Hear at Cinema365 World Domination HQ we’ve always considered foreign films a means of travelling without leaving, ways of peaking in on other cultures and hopefully learning something about them in the process. Hopefully you’ll do the same when you view these films we have lined up for you. The festival begins tomorrow and runs for five days before we return to our regularly scheduled programming, which will include reviews of theatrical releases like Bears, Transcendence, The Zero Theorem and The Railway Man among others. We’ll also be publishing our Summer Preview in the next few days as well as our monthly Four-Warned with a more detailed look at what’s coming out in May in theaters across the country as well as in some cases on VOD or in limited or local release.

It’s gonna be a great summer at the movies and before we get started with that, let’s take a little vacation around the world. Hope you’ll join us.

Offshoring


Offshoring

 

Last year Cinema365 started a new mini-film festival we called Offshoring; six days of films from countries other than the United States. I won’t lie and say it was a big hit but neither did it generate any letters of complaint. Therefore, being a fan of movies from all around the world, we are presenting it once again here in 2013 starting on Friday, April 26th.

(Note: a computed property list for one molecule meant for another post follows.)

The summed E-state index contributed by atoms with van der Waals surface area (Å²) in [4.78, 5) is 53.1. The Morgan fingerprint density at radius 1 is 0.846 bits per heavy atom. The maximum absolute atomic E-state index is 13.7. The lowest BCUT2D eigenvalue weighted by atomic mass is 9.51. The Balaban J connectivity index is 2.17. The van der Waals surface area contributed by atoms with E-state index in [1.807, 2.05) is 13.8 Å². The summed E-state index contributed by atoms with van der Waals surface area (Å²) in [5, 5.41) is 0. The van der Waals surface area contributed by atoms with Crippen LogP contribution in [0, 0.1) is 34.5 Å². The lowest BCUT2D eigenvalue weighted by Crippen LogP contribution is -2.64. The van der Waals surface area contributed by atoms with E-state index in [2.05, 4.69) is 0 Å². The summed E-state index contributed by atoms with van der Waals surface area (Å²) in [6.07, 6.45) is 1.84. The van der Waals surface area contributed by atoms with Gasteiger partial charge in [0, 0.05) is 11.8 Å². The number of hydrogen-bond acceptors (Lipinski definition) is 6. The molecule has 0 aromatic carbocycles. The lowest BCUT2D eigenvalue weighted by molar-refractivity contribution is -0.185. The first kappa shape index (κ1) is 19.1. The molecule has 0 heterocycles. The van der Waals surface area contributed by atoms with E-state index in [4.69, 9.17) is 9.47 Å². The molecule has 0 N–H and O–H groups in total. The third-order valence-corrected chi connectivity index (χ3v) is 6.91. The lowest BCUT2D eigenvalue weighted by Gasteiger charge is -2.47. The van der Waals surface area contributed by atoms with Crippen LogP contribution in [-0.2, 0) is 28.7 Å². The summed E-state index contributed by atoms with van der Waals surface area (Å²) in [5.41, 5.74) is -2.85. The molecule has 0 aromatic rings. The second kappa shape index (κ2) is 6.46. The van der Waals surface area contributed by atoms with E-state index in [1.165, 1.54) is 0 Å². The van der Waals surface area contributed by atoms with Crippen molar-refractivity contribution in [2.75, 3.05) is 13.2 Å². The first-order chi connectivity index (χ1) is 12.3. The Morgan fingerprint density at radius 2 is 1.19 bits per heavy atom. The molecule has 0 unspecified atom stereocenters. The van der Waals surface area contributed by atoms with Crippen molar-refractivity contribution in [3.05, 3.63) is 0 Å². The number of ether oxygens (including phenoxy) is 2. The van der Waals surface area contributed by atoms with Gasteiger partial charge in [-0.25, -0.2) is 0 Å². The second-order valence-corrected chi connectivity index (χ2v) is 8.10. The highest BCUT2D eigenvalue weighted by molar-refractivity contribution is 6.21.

This year, the movies will be from Australia, South Africa, Ireland, France, Denmark and Germany and run the gamut of drama, action, and comedy with plenty of impact to all. Half of the films in this year’s Offshoring played at the recent Florida Film Festival and will not only carry the distinctive Offshoring 2013 banner above but also the Florida Film Festival 2013 – two banners for the price of one.

These are all worthy bits of film that may not have gotten the ink other movies have but all are worthy of your attention in one way or another. One of the movies this year is a very serious early contender for the best film of 2013. So put on your beret, heat up a bunch of caramelized ginseng and smoke ’em if you got ’em – Cinema365 is about to take you on a trip around the planet without you ever having to leave your computer screen. Bon voyage!

I Served the King of England


I Served the King of England

Julia Jentsch prepares to lick Ivan Bartev clean.

(Sony Classics) Ivan Barnev, Julia Jentsch, Oldrich Kaiser, Martin Huba, Marian Labuda, Milan Lasica, Jaromir Dulava, Tonya Graves. Directed by Jiri Menzel